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Increased endothelial glycocalyx damage biomarkers in Emergency Department patients with infection, compared to trauma

Smart, L.ORCID: 0000-0003-4776-2849, Macdonald, S.P.J., Burrows, S., Bosio, E., Arendts, G. and Fatovich, D.M. (2016) Increased endothelial glycocalyx damage biomarkers in Emergency Department patients with infection, compared to trauma. In: 8th Congress of the International Federation of Shock Societies, 3 - 5 October 2016, Tokyo, Japan.

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Background: Endothelial glycocalyx damage (EGD) biomarkers are associated with poor outcomes in ICU patients with sepsis but there is little information on behaviour of these biomarkers in Emergency Department (ED) patients with infection.

Objectives: 1) To explore three biomarkers of EGD in ED patients with infection over the first 24 hours, 2) to compare these results to a trauma group, and 3) to explore associations with illness severity, comorbidities and clinical outcomes in patients with infection.

Methods: Banked serum samples were used from patients with simple infection (n = 22), sepsis (43), septic shock (45) and trauma (30) collected at: enrolment in the ED (T0), 1 hour (T1), 3 hours (T3) and 12–24 hours (T24) later. Healthy controls (n = 29) were included for T0 comparisons. Biomarkers syndecan-1 (SYN1), syndecan-4 (SYN4) and hyaluronan (HA) were measured via ELISA. Results were obtained using regression methods including random effects linear, logistic and truncated negative binomial methods. Significance was set at P < 0.05.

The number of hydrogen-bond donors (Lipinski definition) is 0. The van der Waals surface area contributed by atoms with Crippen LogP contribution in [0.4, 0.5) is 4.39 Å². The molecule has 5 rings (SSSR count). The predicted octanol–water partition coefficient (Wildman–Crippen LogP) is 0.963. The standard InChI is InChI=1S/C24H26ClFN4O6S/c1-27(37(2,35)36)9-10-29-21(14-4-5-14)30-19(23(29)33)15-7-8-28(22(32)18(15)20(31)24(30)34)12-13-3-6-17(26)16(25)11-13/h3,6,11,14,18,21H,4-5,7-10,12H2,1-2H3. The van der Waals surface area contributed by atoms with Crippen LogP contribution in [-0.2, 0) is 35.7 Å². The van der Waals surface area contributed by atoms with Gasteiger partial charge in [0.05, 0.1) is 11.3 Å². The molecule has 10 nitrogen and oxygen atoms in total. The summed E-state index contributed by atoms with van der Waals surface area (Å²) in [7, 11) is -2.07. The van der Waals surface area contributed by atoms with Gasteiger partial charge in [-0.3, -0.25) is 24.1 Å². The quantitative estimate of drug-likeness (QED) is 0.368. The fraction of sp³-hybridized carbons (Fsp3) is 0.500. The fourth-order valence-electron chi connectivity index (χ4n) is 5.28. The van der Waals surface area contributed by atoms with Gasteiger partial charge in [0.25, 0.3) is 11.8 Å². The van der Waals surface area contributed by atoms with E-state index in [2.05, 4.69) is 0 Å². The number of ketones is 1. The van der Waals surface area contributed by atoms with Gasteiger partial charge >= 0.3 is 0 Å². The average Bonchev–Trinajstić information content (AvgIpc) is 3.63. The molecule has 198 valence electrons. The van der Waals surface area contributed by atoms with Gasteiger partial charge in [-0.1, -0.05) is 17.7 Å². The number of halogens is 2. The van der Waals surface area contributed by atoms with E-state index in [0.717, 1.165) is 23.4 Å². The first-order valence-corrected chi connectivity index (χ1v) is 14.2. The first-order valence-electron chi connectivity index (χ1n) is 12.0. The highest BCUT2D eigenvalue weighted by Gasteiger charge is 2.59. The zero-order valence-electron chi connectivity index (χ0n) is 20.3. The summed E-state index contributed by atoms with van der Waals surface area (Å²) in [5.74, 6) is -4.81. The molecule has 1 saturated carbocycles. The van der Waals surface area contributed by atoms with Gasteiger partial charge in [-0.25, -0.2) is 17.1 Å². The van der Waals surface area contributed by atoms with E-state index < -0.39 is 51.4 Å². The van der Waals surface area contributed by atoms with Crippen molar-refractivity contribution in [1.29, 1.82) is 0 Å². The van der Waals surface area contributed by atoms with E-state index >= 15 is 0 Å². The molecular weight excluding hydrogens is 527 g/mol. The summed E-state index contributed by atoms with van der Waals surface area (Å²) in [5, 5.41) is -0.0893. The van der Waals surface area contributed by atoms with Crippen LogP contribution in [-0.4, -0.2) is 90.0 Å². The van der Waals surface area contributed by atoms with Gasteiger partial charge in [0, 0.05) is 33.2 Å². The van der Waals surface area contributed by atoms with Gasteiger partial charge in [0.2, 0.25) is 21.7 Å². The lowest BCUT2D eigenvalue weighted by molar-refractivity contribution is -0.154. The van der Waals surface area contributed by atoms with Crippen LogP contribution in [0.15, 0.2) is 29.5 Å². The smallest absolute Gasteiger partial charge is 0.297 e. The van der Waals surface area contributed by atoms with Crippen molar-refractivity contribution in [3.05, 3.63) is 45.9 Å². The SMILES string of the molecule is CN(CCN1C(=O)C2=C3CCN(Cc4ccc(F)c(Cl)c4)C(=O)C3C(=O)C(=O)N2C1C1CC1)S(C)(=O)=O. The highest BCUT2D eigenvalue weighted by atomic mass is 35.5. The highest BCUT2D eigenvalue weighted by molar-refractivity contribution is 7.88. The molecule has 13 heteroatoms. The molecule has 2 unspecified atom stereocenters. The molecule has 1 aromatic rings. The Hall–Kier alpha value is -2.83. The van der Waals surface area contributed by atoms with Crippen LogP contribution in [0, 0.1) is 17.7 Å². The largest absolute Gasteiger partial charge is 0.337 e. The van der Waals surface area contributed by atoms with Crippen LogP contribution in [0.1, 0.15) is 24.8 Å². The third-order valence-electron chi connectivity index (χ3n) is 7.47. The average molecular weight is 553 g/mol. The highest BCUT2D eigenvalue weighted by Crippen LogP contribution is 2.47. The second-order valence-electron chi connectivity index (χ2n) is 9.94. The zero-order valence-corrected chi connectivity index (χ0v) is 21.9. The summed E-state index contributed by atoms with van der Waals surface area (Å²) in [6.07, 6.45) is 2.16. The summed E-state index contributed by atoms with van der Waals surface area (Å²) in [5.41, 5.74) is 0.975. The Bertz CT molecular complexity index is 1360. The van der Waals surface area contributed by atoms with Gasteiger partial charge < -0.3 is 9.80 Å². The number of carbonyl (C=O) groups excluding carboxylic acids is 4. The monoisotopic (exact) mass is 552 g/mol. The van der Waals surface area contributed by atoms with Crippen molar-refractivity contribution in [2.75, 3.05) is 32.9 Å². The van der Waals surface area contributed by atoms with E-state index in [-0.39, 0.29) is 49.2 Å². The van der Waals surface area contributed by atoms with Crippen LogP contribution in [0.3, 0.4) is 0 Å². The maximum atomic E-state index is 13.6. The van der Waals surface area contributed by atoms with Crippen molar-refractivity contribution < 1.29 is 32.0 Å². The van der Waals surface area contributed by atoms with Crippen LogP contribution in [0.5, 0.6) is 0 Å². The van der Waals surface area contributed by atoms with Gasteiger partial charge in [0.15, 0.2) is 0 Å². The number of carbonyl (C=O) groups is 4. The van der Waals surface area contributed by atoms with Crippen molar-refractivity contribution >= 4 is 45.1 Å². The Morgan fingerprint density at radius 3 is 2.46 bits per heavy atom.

Results: SYN1 concentration at T0 was significantly higher in all groups compared to control (median 494pg/ml, [Q1-Q3 382–709]). Septic shock (3064pg/ml, [1645–7116]) and sepsis (2542, [1096–5263]) groups had significantly higher concentrations than simple infection (1207, [695–1647]) and trauma (1404, [1055–2265]). SYN1 increased between T0 and T24 in the simple infection and septic shock groups, which was significantly different to trauma.

SYN4 was not different among groups at T0. A decrease in SYN4 in the simple infection group at T3 was the only between-group difference.

HA concentration was significantly higher in the septic shock group at T0 (128 ng/ml, [62–425]) than simple infection (32, [13–89]), sepsis (62, [22–135]), trauma (45, [15–82]) and healthy control groups (41, [24–60]). HA increased between T0 and T3 in infection groups, whereas HA decreased between T0 and T3 in trauma.

Patients with liver disease or alcohol abuse had significantly higher SYN1 and HA over time, compared to others. Patients with vascular disease failed to show a peak in HA concentration at T3, compared to others. Higher SYN1 and HA at T0 significantly increased the odds of ICU admission and higher sequential organ failure assessment score.

Conclusions: ED patients with sepsis and septic shock had higher levels of EGD biomarkers compared to those with simple infection or trauma. Differing patterns of EGD occurred over the first 24 hours of hospitalisation for infection, compared to trauma. Increased SYN1 and HA was also related to key comorbidities, ICU admission and organ failure

Item Type: Conference Item
Other Information: Poster abstract
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